Total Knee Replacement Sprain

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Hello, I think I have somehow injured my TKR knee joint. My knee was replaced 4 years ago and about a year ago I tried gentle yoga which resulted in a 6 month long period where it was weak and feeling lose and unstable. I was reviewed by my surgeon the week after it came right.

Yesterday, I stood up and felt a sudden pain and weakness leaving me with a limp. Today while sitting it unexpectedly 'clunked' and Ithought maybe had gone back into position but it is now throbbing and still weak.

I would like to ask whether anyone else has had anything like this and what was done to strengthen and repair? Thank you, Gena

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  • Posted

    GenaCam, Suggest (after consultation with your doctor or Surgeon) that you have your knee X-Rayed. The X-Ray will show if any of the plates, components etc within your TKR has moved and gone out of position

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  • Posted

    That's not normal for four years post-op. Yes...x-ray and ortho diagnosis...

    Regarding yoga... The goal after a TKR is to get to 120-degrees flexion and 0-degrees straight. Anything more than that is a gift...except when you go past 140-degrees. Sitting on your heels in yoga requires 161-degrees of flexion. The problem is no one knows the limits of these devices. Every doc and PT I've talked to says to never go past 140 as this may be beyond the limits of the device and shorten its lifespan. My 133 is perfect for daily life but I will take their advice and limit it to 140.

    There are some new devices out now that are supposed to give you more flexion than the old ones but I don't know of any long-term studies that confirm this. Your doc should be able to tell you the manufacturer of your device and its limitations.

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    • Posted


      Thanks for your reply. I should have mentioned that six months ago I had xrays etc before seeing my surgeon and he was happy. There was a little more movement than he would have liked in the prosthesis but he said that had occurred over the four years and did not need revision.

      He said that it was most likely a sprain from pushing the knee outwards when doing one of the yoga positions - I have not returned to yoga since I injured it there a year ago. He said that a sprain would take 6 months to heal and I saw him a week after it settled down (at the 6 month mark). Almost cancelled the appointment but thought it safer to see him to find out what had happened.

      But this week, there was nothing suspicious. I stood up from sitting in our lounge chair on Monday evening and suddenly it felt weak on the inner side of the knee. It has been weak and painful ever since - much like the previous sprain. I don't know what I had done to create this.

      I am 57 years old, am pretty active and have an excellent knee bend - my surgeon was very impressed with the flexion as it was almost as good as my other 'normal' knee. I do find though that it does not have much tolerance so there is a fine line where it is happy. But this is different to the usual aches and pains that it can produce.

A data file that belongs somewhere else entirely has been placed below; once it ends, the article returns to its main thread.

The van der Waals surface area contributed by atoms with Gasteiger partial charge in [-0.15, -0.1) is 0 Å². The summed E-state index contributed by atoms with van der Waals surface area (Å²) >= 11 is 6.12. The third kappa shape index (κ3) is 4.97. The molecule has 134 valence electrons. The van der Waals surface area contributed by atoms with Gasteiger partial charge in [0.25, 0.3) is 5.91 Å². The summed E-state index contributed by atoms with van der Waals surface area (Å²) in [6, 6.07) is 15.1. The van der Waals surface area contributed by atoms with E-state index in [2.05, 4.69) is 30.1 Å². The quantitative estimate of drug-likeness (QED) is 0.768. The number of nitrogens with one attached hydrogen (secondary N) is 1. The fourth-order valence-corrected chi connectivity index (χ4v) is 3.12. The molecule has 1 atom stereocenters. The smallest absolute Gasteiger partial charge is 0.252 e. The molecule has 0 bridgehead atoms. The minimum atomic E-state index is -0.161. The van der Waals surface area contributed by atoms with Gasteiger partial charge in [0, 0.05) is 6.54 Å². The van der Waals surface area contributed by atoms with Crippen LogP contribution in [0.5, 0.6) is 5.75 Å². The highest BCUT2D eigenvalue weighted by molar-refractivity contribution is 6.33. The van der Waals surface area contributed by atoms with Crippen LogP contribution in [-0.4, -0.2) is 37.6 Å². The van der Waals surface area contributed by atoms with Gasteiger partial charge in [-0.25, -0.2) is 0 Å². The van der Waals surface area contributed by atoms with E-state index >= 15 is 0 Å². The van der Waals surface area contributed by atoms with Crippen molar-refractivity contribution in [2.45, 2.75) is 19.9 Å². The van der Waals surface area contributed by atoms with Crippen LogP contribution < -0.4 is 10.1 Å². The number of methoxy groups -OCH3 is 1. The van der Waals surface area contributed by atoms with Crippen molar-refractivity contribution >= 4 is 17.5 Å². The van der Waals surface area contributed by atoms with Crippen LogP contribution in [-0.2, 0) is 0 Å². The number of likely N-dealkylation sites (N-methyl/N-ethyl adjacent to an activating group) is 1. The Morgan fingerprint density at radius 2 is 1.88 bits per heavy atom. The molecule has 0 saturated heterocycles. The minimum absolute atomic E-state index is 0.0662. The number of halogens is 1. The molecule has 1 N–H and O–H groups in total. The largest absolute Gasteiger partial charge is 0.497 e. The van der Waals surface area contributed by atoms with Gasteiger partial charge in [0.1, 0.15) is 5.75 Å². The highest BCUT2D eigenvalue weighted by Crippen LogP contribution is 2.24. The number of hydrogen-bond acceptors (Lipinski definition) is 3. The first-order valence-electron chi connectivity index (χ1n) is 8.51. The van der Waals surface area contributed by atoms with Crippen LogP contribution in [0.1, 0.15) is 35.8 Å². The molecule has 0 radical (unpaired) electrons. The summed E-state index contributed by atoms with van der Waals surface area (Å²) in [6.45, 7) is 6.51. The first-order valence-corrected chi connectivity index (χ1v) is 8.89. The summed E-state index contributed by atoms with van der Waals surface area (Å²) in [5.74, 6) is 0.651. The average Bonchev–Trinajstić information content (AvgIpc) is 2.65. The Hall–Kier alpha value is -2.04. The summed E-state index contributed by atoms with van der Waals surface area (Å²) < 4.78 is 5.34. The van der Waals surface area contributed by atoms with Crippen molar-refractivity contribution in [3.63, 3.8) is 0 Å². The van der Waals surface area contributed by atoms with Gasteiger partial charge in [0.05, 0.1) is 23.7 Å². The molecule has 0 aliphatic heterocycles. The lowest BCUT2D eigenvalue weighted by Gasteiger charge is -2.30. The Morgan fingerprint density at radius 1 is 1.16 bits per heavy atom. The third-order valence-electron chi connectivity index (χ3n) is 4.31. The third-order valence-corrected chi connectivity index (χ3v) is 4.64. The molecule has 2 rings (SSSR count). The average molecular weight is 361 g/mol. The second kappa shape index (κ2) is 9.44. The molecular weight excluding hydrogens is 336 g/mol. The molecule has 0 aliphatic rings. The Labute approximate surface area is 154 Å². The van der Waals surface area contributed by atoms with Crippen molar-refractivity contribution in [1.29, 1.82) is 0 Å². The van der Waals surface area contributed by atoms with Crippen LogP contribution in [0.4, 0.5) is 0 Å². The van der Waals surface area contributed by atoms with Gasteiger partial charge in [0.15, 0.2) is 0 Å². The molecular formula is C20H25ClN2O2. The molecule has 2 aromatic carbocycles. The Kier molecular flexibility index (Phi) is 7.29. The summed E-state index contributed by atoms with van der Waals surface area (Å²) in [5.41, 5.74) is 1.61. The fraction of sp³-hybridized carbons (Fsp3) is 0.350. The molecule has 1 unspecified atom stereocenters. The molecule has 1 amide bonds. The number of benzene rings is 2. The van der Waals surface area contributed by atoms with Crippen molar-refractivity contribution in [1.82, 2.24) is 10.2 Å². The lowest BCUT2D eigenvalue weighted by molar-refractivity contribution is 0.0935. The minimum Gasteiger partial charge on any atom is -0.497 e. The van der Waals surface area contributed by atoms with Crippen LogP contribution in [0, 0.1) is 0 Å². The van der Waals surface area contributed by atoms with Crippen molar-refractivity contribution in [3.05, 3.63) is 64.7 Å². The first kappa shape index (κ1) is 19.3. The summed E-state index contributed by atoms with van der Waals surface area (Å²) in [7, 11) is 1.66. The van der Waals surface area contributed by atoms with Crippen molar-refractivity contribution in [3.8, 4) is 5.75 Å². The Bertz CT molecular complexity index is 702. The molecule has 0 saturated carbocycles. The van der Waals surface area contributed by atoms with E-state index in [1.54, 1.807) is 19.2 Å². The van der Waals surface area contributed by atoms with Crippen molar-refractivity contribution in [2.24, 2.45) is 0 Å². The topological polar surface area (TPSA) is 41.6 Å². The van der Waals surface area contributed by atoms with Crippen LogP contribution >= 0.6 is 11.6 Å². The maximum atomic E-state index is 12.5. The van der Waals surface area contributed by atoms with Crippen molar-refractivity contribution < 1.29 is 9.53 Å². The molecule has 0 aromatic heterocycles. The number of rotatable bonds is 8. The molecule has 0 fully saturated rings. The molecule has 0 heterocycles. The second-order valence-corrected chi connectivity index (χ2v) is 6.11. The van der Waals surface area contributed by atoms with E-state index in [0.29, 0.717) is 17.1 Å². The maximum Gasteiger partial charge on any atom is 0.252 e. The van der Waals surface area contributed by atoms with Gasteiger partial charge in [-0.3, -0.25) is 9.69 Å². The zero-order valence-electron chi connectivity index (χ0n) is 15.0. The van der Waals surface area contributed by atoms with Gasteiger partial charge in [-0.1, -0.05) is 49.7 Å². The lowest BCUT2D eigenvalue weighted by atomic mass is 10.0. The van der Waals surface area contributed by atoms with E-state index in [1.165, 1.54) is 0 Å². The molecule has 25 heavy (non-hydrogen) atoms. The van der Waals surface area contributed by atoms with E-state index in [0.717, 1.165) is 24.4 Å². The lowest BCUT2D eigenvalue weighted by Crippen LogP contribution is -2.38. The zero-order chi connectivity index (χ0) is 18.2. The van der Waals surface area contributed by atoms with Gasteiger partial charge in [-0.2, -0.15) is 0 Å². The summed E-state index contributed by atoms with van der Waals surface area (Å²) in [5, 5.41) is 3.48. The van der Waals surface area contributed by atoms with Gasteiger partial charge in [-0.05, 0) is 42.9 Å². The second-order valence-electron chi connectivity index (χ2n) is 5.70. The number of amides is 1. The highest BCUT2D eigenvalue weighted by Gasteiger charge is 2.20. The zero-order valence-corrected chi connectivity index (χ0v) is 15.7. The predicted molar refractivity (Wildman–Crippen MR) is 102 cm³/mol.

Thanks so much, Gena

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    • Posted

      My body contains 4 1/2 pounds of metal (hip, knee and spine)...the result of 45 years of hockey. My deepest desire is to strap the skates on occasionally for a light glide. However, I'm very concerned about twisting the knee. Remember pounding it (running, jogging, etc.) and torquing it are absolute no-nos.

      I called the Donjoy Company to ask about a brace that would lock the knee in such a way as to prevent any twisting motion whatsoever. Answer: Donjoy Defiance model with a single hinge design. About $300 off the shelf and $900 custom fit and manufactured just for you. I'm saving my pennies. If you also have a problem with twisting the knee, you may want to consider any color imaginable,,,


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  • Posted

    If you want to recover your synovial fluid I advise you to take a course of hyaluronic acid filling. These injections are injected directly into the knee. You can read about them Monovisc, Sinvisc, Orthovisc, Supartz.

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    • Posted

      Synvisc worked for me for many years with great results but it doesn't work for everyone. Also check out COOLIEF which is an FDA-approved Cooled Radiofrequency Ablation procedure that has shown great results in stopping osteoarthritis pain in joints. Check the website for a full discussion of this simple, quick procedure and the name of a certified doc in your area. When my second knee starts to go, I will definitely do COOLIEF as my orthopedist told me I'm past the window for more Synvisc.

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